The aerial platform is complemented with a Base Station (BS), comprising a Ground Control Unit (GCU) and suitable Hardware Interaction Devices (HID) to facilitate the interaction with the MAV and as well collect and process inspection data. Special emphasis has been put on the design of the BS to shorten the deployment times once in the field.
Usability and assistance to inspection operations, and how the supervised autonomy paradigm can contribute to both, have been key issues along the different developments that have been undertaken, either regarding the platform itself or the BS, and at all levels, hardware and software. Successful performance, in the form of both qualitative and quantitative results, has been reported for a set of experiments aiming at assessing the different functionalities of the platform. The full system has been evaluated both within the laboratory and out of the laboratory, on-board real vessels. The laboratory experiments have allowed us to check in detail and accurately the different functionalities of the platform, both at the scale of the laboratory and at a wider in-campus facility that has allowed us to continue the systematic assessment of the platform. On the other side, field trials, with the presence of surveyors guiding the experimentation, have permitted evaluating the platform under conditions closer to the final use. Results show the platform effective for visual inspection due to the inspection-oriented capabilities it has been fitted with.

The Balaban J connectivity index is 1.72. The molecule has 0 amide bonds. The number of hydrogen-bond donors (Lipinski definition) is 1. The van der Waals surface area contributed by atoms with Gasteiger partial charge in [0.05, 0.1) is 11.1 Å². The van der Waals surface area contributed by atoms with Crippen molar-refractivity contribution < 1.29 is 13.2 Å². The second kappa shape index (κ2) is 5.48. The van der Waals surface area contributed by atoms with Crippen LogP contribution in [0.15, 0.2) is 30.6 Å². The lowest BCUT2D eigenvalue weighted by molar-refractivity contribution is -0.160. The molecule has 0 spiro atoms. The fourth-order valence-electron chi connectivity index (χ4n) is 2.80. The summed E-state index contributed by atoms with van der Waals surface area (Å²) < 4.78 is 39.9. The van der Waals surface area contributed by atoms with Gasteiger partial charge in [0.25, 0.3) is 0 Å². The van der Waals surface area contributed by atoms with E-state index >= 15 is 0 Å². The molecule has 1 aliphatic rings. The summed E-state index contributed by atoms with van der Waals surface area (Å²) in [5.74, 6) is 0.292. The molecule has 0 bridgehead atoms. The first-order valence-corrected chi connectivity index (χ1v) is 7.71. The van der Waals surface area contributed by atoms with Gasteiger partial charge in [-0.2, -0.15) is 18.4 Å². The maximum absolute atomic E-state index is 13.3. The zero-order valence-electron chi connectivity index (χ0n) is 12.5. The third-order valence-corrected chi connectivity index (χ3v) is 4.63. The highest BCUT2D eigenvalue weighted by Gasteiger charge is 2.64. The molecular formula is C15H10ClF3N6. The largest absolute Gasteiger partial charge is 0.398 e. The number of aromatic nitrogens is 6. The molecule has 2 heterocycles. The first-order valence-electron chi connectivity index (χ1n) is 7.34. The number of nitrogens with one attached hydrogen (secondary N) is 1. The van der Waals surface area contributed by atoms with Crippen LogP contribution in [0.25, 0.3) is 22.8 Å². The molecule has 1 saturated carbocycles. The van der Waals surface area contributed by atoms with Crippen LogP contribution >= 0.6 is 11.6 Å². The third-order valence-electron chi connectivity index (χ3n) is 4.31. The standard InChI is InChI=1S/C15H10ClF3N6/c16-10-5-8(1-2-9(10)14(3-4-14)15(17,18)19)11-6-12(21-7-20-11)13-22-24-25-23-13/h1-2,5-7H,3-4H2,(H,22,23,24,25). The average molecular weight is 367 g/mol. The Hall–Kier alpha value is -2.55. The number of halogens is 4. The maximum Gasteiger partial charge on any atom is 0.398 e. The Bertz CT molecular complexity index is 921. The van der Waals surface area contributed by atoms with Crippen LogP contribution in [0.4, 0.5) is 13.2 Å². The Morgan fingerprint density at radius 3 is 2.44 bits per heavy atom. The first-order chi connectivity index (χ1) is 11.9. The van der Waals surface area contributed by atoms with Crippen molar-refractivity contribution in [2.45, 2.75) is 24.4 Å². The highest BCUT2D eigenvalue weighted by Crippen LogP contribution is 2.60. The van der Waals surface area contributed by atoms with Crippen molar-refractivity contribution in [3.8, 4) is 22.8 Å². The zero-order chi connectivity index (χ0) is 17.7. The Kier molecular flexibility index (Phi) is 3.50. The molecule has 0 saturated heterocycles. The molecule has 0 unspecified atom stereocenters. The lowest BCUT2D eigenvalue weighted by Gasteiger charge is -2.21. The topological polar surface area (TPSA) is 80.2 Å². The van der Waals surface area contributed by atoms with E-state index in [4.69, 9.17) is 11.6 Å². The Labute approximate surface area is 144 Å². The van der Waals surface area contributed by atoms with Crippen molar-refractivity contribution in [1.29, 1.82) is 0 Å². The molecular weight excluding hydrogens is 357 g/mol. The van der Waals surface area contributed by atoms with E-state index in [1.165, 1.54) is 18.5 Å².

Figure 3: Pictures from field trials on-board a bulk carrier (bottom: plot of 18 x 6 m sweeping performed in a cargo hold)
Expected progress beyond state-of-the-art
The focus will be on addressing those issues that can prevent the incorporation of these vehicles in routine cargo hold inspections and adopting specialized strategies for each issue that typically arises in this kind of environment.
Essentially, the following problems require specific answers that, once attained, will take us beyond the state of the art in vessel inspection: